Sakti manifests in various forms to protect the good and destroy evil. She is benevolent as well as belligerent in the forms of Durga.
The Durga Saptasati glorifies her as a composite of Maha Lakshmi, Maha Sarasvati and Maha Kali. This concept is confirmed in the Durga Puja performed in Bengal and other places of this country.
This book mainly deals with her supreme valour and exploits. One article points out how the divine mother, though an integral entity, breaks up into Kali, Parvati and Ambika, as exigencies demand.
She is the supreme power and the dynamic aspect of Brahman. This Upanishadic eulogy of the goddess is highlighted in two articles.
The 18 verses of Durga Chandrakalastuti, with meaning, are given in an article, the author of which points out that in times of distress it brings about miraculous relief. These verses condense the essence of Devi Mahatmyam and will be found useful by many for daily recitation.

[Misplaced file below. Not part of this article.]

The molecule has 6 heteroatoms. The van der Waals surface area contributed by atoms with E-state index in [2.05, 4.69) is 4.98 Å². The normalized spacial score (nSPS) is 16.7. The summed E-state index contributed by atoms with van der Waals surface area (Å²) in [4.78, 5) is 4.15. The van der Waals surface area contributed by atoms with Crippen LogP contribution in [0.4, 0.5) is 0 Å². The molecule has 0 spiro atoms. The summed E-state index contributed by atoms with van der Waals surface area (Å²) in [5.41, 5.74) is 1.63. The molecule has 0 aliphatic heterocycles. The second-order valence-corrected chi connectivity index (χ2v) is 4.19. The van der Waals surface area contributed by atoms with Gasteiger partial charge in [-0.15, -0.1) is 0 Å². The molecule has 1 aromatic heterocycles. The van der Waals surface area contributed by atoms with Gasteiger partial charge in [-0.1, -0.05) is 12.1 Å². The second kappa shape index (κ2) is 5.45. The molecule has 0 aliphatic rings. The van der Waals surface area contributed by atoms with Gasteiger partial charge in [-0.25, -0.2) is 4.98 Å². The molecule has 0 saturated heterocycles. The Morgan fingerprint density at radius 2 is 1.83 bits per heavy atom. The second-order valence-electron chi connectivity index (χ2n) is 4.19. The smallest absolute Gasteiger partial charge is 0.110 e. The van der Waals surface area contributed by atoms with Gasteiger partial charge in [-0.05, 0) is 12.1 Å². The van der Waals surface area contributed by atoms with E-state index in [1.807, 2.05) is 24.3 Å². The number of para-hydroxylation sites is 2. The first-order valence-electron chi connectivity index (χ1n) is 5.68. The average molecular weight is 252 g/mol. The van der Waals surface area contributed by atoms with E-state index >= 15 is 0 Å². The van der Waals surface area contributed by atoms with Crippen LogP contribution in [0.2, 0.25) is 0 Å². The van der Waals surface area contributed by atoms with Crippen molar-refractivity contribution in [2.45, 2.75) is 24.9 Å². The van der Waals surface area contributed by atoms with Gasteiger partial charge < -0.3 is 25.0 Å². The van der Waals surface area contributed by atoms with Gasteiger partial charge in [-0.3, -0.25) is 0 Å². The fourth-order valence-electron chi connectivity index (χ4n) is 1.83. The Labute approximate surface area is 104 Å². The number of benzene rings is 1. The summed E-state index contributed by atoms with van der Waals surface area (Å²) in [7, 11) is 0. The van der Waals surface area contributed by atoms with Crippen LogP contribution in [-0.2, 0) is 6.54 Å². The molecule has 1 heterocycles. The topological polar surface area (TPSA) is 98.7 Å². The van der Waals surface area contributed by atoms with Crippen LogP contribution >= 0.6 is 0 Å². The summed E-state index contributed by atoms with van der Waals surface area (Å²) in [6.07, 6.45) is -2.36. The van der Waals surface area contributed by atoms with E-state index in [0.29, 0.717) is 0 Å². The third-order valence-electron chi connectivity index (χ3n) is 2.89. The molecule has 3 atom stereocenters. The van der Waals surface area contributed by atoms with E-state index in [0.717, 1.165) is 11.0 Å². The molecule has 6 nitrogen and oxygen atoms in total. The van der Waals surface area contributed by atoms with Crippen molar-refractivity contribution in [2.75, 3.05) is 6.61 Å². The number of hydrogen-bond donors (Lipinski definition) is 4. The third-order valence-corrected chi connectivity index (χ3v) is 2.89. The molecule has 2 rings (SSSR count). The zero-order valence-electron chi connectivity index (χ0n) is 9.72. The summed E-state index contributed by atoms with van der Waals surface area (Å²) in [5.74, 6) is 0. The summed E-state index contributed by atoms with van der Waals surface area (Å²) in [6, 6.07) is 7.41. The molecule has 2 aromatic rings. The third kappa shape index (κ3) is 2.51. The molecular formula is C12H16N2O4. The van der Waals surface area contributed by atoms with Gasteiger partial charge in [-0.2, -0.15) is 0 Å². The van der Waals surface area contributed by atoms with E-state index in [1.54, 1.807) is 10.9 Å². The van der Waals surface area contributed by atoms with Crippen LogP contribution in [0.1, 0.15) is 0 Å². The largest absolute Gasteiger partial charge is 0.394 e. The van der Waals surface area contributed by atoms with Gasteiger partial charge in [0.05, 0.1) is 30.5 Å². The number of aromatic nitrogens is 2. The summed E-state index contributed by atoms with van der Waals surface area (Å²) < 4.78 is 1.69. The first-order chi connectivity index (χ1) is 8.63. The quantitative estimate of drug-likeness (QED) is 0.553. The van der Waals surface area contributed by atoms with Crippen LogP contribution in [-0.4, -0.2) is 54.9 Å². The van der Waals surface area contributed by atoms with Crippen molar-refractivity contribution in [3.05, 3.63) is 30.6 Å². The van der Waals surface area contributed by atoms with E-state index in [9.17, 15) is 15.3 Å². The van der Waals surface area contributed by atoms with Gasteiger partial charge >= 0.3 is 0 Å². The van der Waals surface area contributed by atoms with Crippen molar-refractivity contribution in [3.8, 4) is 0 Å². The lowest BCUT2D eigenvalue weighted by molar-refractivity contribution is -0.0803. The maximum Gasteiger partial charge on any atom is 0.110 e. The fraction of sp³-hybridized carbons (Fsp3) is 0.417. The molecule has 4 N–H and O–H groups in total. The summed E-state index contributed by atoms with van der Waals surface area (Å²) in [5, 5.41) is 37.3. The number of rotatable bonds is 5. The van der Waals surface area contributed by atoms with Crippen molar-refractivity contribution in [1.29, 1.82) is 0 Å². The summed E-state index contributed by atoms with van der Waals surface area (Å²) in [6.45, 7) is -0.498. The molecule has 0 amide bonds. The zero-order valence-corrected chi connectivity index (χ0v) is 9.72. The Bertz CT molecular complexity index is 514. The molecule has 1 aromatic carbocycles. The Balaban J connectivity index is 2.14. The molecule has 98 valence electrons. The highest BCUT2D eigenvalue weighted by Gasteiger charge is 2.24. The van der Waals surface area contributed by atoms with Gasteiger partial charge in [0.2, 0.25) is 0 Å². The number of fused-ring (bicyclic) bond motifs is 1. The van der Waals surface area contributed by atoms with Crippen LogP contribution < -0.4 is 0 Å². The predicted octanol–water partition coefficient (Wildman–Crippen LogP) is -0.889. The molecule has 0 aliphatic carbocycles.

That the Divine Mother, though tender and benevolent, surely puts her foot down on injustice and tyranny is shown in another article.
Kali worship, as a form of Durga worship, is practiced in India from ancient times and is widely prevalent in Bengal even today. How the Vedas and the Puranas sing her glory is the highlight of another article. That she is the repository of all unmanifested worlds forms the theme of another write-up on the subject of Kali in Ratri Sukta.
Kali is that aspect of Adi Sakti which is associated with destruction. However, being inseparable from Siva, she is auspicious. This is elaborately explained in the article on Kali Tattva.
Kali is portrayed in various forms. She is the consort of Siva, but she is often represented as an independent goddess. Though mainly belonging to the Hindu pantheon, she has been incorporated in some ways into the Buddhist and Jain systems. All these facets and other aspects in literature, together with icons of Kali, are featured in another article.
There are legends galore about the prowess of the goddess and she is worshipped in unique temples. This book throws light on these aspects as well.
Children’s Books (95)
Brahma Sutras (87)
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